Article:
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Sample Lesson

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A grammar point

A phrasal verb

A short everyday conversation

A proverb or idiom

A newsarticle


'Since' - a grammar point:

Example conversation: Fran: How long have you known your husband?
Jane: Since I was 8 or 9.
Explanation: Jane chooses to use 'since' and not 'for' in this conversation because she wants to tell her friend her age when she met her husband. She could have said 'For 20 years' but she didn't. 'Since' focuses on the beginning of an action and 'for' focuses on the length of the action although both expressions are used when the action started in the past and is still continuing now. We use 'since' and 'for' for this meaning with the Present Perfect Tense.
Other examples: Since breakfast, I've had two cups of coffee. I've had this car since I was at university.
BE CAREFUL: Since I haven't got a TV, I can't watch the news.
Since you haven't helped with the washing up, you can't watch TV!
In these sentences 'since' means 'because'

'to split up' - a phrasal verb

Meaning: To end a romantic relationship between a man and a woman
Example: Anne: Are you still [1] going out with Derek?
  Jean:  No. We [2] split up last month.
Explanation: [1] 'to go out with someone' means to have a romantic relationship with someone
[2] 'to split up' Jean is telling her friend that she and Derek are no longer girlfriend and boyfriend.
We cannot say 'I split up.' - it must be 'We split up.'
We can say 'I split up' with my boyfriend last week.'

Everyday conversation

On the telephone: Jeni: Great news. Madge and Harold got [1] engaged last night.
Nicola: Did they? When are they [2] getting married?
Jeni: Next year, I think.
Meaning: [1] 'to get engaged' means that Harold asked Madge to marry him and she accepted. Now they have promised to marry each other in the future and he has bought her a ring as a symbol of that promise.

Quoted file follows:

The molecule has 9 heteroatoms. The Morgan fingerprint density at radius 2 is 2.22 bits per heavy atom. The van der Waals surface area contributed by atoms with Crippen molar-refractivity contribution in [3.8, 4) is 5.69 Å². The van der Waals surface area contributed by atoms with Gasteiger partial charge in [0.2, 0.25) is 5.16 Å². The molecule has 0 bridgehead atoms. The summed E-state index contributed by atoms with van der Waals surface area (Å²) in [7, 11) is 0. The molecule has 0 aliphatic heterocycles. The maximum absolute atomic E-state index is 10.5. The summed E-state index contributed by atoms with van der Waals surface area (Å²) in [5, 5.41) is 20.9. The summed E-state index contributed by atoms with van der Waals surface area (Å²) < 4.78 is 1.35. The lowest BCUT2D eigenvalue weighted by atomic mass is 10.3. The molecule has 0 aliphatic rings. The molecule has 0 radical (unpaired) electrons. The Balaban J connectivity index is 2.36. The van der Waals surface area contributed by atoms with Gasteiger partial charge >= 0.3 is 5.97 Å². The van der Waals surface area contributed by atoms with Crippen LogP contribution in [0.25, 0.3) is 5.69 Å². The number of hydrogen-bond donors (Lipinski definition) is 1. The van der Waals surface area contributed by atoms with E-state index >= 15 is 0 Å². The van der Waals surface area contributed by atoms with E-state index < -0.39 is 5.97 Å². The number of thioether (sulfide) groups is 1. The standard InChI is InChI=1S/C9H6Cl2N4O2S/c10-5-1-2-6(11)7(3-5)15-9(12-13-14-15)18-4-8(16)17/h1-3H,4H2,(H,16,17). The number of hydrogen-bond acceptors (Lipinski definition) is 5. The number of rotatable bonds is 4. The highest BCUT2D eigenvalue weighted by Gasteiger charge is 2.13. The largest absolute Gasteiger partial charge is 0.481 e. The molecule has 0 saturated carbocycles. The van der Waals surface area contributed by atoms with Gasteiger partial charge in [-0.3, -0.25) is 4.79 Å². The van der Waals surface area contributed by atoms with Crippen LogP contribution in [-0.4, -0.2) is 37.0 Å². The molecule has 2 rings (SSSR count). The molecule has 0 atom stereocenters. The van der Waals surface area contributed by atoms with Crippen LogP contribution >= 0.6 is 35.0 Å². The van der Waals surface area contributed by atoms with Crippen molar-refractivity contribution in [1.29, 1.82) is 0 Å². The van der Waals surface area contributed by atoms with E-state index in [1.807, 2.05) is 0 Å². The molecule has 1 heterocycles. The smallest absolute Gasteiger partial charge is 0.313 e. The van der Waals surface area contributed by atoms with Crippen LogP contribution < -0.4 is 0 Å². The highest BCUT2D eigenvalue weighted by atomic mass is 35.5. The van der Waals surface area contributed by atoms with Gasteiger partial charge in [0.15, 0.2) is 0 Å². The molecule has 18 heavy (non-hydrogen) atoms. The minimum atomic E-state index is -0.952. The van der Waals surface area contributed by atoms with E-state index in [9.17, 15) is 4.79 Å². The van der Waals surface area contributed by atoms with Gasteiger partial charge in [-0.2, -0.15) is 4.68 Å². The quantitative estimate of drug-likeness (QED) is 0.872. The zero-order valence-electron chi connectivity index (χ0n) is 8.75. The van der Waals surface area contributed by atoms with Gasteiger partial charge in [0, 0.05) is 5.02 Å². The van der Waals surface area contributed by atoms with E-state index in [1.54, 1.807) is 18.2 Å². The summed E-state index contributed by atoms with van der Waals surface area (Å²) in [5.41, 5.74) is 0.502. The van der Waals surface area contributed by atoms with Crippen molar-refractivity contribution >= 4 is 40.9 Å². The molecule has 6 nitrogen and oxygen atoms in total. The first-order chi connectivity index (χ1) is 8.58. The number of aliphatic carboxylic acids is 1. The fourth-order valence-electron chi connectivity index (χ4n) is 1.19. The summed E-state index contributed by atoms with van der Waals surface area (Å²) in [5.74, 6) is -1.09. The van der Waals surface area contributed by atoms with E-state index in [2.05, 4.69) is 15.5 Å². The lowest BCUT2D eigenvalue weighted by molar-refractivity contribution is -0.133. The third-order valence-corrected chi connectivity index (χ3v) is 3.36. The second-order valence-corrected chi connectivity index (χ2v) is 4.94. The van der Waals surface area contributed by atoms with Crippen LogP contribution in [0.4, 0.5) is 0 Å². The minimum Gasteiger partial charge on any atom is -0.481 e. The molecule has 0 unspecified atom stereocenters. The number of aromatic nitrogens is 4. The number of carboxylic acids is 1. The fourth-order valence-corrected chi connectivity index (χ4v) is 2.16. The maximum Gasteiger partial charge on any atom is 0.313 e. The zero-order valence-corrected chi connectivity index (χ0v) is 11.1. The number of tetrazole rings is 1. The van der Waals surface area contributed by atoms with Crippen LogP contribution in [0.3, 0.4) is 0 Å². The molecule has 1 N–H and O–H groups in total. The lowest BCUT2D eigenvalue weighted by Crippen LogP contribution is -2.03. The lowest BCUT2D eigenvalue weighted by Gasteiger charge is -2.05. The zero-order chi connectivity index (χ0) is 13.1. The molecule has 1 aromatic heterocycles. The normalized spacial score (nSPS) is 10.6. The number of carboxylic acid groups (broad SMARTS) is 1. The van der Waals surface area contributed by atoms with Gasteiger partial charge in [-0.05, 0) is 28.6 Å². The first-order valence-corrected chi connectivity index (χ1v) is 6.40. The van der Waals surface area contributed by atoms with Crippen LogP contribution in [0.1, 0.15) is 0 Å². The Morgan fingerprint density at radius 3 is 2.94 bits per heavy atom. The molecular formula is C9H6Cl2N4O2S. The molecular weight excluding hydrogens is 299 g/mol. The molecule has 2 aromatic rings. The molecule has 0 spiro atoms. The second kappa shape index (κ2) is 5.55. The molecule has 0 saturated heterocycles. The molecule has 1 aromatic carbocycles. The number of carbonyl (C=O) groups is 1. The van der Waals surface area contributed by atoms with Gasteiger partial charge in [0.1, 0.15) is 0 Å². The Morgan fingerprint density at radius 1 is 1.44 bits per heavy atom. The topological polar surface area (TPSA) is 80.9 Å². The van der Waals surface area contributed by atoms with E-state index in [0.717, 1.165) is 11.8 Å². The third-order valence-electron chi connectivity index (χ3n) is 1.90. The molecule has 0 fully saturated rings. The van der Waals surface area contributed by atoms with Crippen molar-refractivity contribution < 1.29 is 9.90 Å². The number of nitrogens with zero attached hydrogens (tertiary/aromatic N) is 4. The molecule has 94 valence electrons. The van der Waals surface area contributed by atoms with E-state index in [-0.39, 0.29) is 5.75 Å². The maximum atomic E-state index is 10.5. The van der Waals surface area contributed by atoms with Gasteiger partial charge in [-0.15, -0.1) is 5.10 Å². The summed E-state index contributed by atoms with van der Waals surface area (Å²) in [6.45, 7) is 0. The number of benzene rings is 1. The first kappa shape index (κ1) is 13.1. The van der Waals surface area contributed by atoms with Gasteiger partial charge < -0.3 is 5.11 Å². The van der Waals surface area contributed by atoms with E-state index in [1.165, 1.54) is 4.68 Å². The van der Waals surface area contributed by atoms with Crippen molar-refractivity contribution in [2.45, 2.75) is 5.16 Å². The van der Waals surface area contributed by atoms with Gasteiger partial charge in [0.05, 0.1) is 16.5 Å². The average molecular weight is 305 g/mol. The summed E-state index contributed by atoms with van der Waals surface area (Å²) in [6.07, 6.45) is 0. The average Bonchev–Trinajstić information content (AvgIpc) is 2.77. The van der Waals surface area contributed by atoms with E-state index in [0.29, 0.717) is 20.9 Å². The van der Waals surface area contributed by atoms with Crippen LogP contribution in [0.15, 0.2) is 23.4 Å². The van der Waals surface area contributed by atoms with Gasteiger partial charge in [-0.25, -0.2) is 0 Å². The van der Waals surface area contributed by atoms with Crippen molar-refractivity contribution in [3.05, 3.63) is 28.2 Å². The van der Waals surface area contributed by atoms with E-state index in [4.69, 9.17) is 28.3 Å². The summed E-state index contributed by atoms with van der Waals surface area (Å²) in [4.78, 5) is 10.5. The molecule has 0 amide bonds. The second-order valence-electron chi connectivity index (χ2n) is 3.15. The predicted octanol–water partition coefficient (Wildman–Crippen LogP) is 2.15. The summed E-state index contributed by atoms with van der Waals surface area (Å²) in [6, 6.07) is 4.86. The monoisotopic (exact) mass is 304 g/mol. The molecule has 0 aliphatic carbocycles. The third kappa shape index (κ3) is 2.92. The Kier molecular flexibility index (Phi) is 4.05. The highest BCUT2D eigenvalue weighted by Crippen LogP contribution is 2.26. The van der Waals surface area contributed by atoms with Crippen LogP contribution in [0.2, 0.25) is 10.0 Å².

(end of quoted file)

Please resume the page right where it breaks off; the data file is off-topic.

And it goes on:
[2] 'to get married' this is a confusing expression because the same thing can be expressed in another way
  Other Examples: We are married (now)
We have been married since 1993 (from that time until now)
Compare: I/We got married in July 1993
  We married in July 1993
Explanation: These two sentences mean the same but English speakers prefer the first one.

A proverb and an idiom

Proverb: 'Love is blind' (not really a proverb but a saying)
Explanation: Explanation: When you are in love with someone you cannot see their faults - you are 'blind' to their faults. They look perfect to you!
NB English people do not usually say the whole of the proverb, just the first part. This is because all English people know them.
Idiom: 'to be head over heels in love with someone' or 'to fall head over heels in love'
Example: Chris: They are head over heels in love and they are getting married next month!
to be totally in love with another person. This is usually used to express the state of intense emotion which two lovers feel in the early part of their relationship.
Compare: Carole: They met in Greece and fell head over heels in love.
Explanation: this is used to describe what happened when they met. It's an action (though not literal) not a state. They met, they fell (head over heels) in love and now they are (head over heels) in love.

A news article

[1] Rolling back the years

[2] Snuggled up against his [3] fiancee, Edna (92), Rob Small (91) said [4] 'I should have married Edna long ago. She was my first love.' [5] As teenagers, they fell in love and got engaged. But in 1929 [6] 'outside interference' [7] brought their three-year relationship to an end. [8]However, there is a happy ending, [9] for the couple [10] are to marry on Saturday. [11] 'I am going to make her very happy' said Bill.


[1] 'Rolling back the years' means looking back into the past.

[2] 'snuggled up' means sitting very close to someone. 'snuggle' implies that they were both very comfortable and warm sitting together. 'In the winter it's nice to snuggle up in front of the fire.'

[3] 'fiancee' is the word for a woman who is engaged. It's a French word. The word 'fiance' is for a man. 'My fiancee works in London.'

[4] 'should have married' means I didn't marry her and I regret not marrying her - I made a mistake.

[5] 'as teenagers' means 'when they were teenagers'.

[6] 'outside interference' means that maybe their parents stopped them from getting married. It wasn't their decision not to get married.

[7] 'to bring something to an end' means 'to finish something'. 'They brought the meeting to an end early and went home.'

[8] 'However,' is used here as a more formal 'but'. It means the same but is usually used at the beginning of a sentence, followed by a comma.

[9] 'for' here means 'because'

[10] 'are to marry' means 'they are going to marry'. The 'is/are+infinitive' structure is often used in newspaper articles instead of 'going to'.

[11] Now read it again

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